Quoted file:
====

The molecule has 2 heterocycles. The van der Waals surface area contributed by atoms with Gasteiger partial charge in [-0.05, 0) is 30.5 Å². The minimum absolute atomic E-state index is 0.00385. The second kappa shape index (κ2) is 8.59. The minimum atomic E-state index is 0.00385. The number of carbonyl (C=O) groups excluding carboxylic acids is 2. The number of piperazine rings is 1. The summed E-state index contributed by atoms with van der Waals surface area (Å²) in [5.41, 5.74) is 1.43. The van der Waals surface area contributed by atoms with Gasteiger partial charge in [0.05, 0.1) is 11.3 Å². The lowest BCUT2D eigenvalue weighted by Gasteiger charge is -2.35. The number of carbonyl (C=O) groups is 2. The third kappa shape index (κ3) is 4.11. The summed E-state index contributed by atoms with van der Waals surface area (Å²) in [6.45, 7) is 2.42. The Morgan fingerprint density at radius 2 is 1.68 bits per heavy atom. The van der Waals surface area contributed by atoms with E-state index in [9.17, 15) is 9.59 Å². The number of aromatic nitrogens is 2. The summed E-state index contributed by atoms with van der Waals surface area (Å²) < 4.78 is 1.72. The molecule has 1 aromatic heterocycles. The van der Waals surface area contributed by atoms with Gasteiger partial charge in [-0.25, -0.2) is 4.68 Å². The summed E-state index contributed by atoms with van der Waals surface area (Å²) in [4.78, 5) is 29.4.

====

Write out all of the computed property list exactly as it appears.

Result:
The molecule has 2 heterocycles. The van der Waals surface area contributed by atoms with Gasteiger partial charge in [-0.05, 0) is 30.5 Å². The minimum absolute atomic E-state index is 0.00385. The second kappa shape index (κ2) is 8.59. The minimum atomic E-state index is 0.00385. The number of carbonyl (C=O) groups excluding carboxylic acids is 2. The number of piperazine rings is 1. The summed E-state index contributed by atoms with van der Waals surface area (Å²) in [5.41, 5.74) is 1.43. The van der Waals surface area contributed by atoms with Gasteiger partial charge in [0.05, 0.1) is 11.3 Å². The lowest BCUT2D eigenvalue weighted by Gasteiger charge is -2.35. The number of carbonyl (C=O) groups is 2. The third kappa shape index (κ3) is 4.11. The summed E-state index contributed by atoms with van der Waals surface area (Å²) in [6.45, 7) is 2.42. The Morgan fingerprint density at radius 2 is 1.68 bits per heavy atom. The van der Waals surface area contributed by atoms with E-state index in [9.17, 15) is 9.59 Å². The number of aromatic nitrogens is 2. The summed E-state index contributed by atoms with van der Waals surface area (Å²) < 4.78 is 1.72. The molecule has 1 aromatic heterocycles. The van der Waals surface area contributed by atoms with Gasteiger partial charge in [-0.25, -0.2) is 4.68 Å². The summed E-state index contributed by atoms with van der Waals surface area (Å²) in [4.78, 5) is 29.4.